But, all opinions are subjective and there will probably be someone else along with another view, so please take anything that works for you or disregard this if it doesn't resonate.

(I'm using my phone to reply so please excuse any typos).
Sat, Jul 15 2017 07:47am IST 5
tkzlone
tkzlone
16 Posts
@Barb Thank you for your feedback.

"This feels to me like you're just revving your engines with back story before the tale actually gets started."

You will be correct to point that out, this is the prologue of the book, present moment, and after this, the story hits the past.

"But, all opinions are subjective and there will probably be someone else along with another view, so please take anything that works for you or disregard this if it doesn't resonate."

I agree, and I take every opinion in to consideration, if nothing, one always learns. I do appreciate you taking time and writing your opinion.

Cheers Tawseef
Sat, Jul 15 2017 12:59pm IST 6
Kate
Kate
919 Posts
Hi Tkzlone
You have some nice imagery in here - I particulalrly like 'The darkness of the air turned into emptiness' and 'Scratches on the table top highlighted the cruelty of time.' You conjure up his sense of despair very well, but I did find the writing a little clunky.
A few things you might want to consider that could improve that:
You use 'he' a lot so it tends to read as he did this and he did that. Try twisting the sentences around so you use 'he' less. Removing the 'he' will also have the effect of putting us closer in to your characters head, and you will also find words like 'had' disappearing which I think would also be a good thing.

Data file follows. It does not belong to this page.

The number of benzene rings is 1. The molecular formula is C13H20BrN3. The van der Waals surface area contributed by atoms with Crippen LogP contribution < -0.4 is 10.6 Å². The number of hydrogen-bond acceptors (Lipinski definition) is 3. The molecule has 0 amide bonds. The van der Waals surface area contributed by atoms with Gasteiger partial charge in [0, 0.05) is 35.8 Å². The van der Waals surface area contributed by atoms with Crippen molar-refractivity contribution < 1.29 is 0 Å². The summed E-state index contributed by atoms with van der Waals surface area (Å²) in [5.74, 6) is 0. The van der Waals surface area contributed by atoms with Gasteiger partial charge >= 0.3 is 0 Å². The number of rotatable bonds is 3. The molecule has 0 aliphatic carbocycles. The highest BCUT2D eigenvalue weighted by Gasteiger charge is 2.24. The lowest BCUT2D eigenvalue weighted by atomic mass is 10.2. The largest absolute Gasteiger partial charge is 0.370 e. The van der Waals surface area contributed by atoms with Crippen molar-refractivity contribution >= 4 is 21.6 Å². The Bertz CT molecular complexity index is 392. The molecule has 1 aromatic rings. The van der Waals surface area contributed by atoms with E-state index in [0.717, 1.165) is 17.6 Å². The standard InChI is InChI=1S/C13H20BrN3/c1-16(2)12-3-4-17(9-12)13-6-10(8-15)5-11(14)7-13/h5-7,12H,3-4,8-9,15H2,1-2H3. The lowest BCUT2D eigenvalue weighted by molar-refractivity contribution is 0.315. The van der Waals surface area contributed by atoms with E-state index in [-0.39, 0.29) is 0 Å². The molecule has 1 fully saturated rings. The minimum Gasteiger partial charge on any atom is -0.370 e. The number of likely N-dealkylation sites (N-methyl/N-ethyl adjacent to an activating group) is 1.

I'd say the same about 'his' as well. Richard is the only person in the scene so you quite often don't need this.
'His eyes followed...'
'His brows arched...'
'Pressing his fingers...'
Also look out for repetition of other words. The beautiful image of the darkness turning into emptiness is detracted from by the repeat of 'turned.' I also noticed 'thick' twice in his physical description.
Something I found distracting was the very precise detail of his surroundings. The notebook, the crystal bowl, the large black leather diary next to the grey laptop. I felt there must be a reason for this level of detail, but the scene moves on and they seem to be irrelevant. Little details give a nice feeling of surroundings, but I think maybe you went a bit too far?
You might also want to think about the idea of putting us in the characters head and giving us his thoughts so we can experience his despair, rather than telling us how he is feeling.
For example
'His eyes reflected the helplessness towards the events of life,' might be turned into something like 'Why had this happened?' That's his own thought directly communicated, although I'm sure you can come up with something stronger than that.